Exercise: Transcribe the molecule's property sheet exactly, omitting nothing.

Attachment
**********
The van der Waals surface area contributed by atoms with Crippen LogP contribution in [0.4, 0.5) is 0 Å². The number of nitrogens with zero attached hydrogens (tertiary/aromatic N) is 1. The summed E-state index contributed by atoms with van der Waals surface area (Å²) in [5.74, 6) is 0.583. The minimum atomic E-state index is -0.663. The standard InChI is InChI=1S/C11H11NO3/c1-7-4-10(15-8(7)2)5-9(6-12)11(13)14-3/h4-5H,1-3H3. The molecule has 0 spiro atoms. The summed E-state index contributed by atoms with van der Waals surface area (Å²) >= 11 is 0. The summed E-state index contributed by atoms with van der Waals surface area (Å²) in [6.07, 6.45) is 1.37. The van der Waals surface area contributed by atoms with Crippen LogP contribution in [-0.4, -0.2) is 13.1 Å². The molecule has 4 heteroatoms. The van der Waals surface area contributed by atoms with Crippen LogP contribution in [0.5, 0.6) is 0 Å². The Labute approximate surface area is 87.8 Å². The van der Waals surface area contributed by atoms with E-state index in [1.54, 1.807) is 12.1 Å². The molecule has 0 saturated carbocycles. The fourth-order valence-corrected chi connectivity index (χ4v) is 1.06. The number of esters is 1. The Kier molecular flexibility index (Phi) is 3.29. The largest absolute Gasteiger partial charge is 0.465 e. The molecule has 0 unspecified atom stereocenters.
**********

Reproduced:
The van der Waals surface area contributed by atoms with Crippen LogP contribution in [0.4, 0.5) is 0 Å². The number of nitrogens with zero attached hydrogens (tertiary/aromatic N) is 1. The summed E-state index contributed by atoms with van der Waals surface area (Å²) in [5.74, 6) is 0.583. The minimum atomic E-state index is -0.663. The standard InChI is InChI=1S/C11H11NO3/c1-7-4-10(15-8(7)2)5-9(6-12)11(13)14-3/h4-5H,1-3H3. The molecule has 0 spiro atoms. The summed E-state index contributed by atoms with van der Waals surface area (Å²) >= 11 is 0. The summed E-state index contributed by atoms with van der Waals surface area (Å²) in [6.07, 6.45) is 1.37. The van der Waals surface area contributed by atoms with Crippen LogP contribution in [-0.4, -0.2) is 13.1 Å². The molecule has 4 heteroatoms. The van der Waals surface area contributed by atoms with Crippen LogP contribution in [0.5, 0.6) is 0 Å². The Labute approximate surface area is 87.8 Å². The van der Waals surface area contributed by atoms with E-state index in [1.54, 1.807) is 12.1 Å². The molecule has 0 saturated carbocycles. The fourth-order valence-corrected chi connectivity index (χ4v) is 1.06. The number of esters is 1. The Kier molecular flexibility index (Phi) is 3.29. The largest absolute Gasteiger partial charge is 0.465 e. The molecule has 0 unspecified atom stereocenters.